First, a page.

Victoria’s brown coal power plants undermining reliability of national grid

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Over summer there were 16 major breakdowns at Victoria’s three brown coal plants, which saw hundreds of megawatts of capacity withdrawn from the grid almost instantly.

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PRESS RELEASE

Over summer there were 16 major breakdowns at Victoria’s three brown coal plants, Loy Yang A, Loy Yang B and Yallourn. All of these breakdowns saw hundreds of megawatts of capacity withdrawn from the grid almost instantly. This made Victoria the standout state for power plant breakdowns.
Between the 15th and 21st of January, at the height of summer, there were six breakdowns, an average of one every day.
 
Even more alarming were two fires. The first was at Loy Yang A on January 6th, within 500m of the mine. The other was in the actual coal pit of Yallourn on February 4th, the anniversary of the Hazelwood fires that burned for 45 days, cost $100 million dollars and endangered the health of 14,000 Morwell residents.
 
These breakdowns caused blowouts in electricity prices. The Loy Yang B breakdown on January 18th at the height of heatwave peak demand caused wholesale prices to rise to $13000 MWh, estimated to have cost $168 million.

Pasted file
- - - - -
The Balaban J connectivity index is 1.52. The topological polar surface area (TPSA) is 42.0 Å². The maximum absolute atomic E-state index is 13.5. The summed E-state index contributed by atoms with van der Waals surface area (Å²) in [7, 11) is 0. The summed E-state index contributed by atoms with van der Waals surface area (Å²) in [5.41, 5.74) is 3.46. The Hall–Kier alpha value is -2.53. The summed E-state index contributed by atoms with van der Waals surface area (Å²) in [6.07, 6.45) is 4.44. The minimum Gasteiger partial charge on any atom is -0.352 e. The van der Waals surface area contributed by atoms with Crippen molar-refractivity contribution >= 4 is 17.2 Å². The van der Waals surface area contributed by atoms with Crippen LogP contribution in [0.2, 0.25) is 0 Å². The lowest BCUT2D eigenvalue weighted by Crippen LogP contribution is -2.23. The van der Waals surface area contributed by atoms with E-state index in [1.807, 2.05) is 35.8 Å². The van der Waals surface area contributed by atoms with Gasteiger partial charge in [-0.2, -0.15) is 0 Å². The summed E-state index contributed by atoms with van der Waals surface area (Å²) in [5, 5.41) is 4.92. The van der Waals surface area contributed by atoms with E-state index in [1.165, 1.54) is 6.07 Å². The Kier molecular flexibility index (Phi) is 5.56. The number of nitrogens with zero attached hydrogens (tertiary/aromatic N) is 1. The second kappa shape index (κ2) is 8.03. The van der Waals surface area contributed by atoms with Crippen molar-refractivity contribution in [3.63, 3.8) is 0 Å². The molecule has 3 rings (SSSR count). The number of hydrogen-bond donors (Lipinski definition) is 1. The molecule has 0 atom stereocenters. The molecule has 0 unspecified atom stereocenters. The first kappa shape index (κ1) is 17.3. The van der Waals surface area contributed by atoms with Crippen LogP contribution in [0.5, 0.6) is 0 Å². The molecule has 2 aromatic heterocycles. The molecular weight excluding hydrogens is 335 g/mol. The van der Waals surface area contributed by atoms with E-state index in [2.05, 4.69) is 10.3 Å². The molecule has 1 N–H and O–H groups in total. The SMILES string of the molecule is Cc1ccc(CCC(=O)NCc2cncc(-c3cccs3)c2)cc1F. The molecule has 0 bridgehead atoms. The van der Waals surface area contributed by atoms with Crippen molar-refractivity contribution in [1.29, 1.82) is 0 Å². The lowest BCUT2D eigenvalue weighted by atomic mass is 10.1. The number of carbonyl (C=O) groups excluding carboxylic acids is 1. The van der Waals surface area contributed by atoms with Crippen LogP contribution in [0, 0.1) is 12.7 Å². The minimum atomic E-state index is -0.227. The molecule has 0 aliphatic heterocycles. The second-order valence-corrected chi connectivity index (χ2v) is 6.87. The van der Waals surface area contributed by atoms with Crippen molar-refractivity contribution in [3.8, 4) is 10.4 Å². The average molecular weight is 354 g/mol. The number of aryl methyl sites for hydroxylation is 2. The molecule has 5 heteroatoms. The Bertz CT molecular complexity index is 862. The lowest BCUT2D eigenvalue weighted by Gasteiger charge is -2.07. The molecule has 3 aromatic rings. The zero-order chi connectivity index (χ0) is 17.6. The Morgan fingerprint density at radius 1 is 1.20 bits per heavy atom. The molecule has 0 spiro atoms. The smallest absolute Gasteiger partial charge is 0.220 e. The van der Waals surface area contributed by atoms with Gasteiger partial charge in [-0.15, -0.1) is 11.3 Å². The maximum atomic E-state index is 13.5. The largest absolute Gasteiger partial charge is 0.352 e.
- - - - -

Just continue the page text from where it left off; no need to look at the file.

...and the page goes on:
“Victoria’s brown coal power plants are a liability for the National Electricity Market.” Said Ben Oquist, Executive Director of The Australia Institute.
 
“It is a credit to the workers of these plants that they keep them running as well as they do. However they are now too old, too unreliable, too polluting and too dangerous. It’s time to replace them with up-to-date technology.”
 
“They may be cheap for the companies to operate, but when they break down in the middle of summer and cause electricity prices to skyrocket, and we all end up paying.”
 
“They preform particularly badly on hot days. In an era of increasing heatwaves, more breakdowns are inevitable.”
 
“The Hazelwood fire showed us the devastating costs of fires in brown coal mines. The two fire incidents this year show that the risk of more fires is high and one we shouldn’t be taking,” Oquist said.
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2 Comments
  1. Andy Gelbart 7 months ago

    Given the unreliability of coal at the most critical times, resulting in huge power spikes, I’m curious as to how the NEG will deal with this. Are they not forcing the retailers to source a certain percentage of supply from “dispatchable” sources – that in reality are not. Should there be an economic penalty? Seems there could be a way to game the system by taking the coal off line and replacing it with high cost generation, especially if the supply came from the same company. Worth looking at?

  2. Joe 7 months ago

    Wonderful reading about this product….reliable and safe Coal. Where are The Monash Forum groupies to spread the good news and the Rupert to print it.

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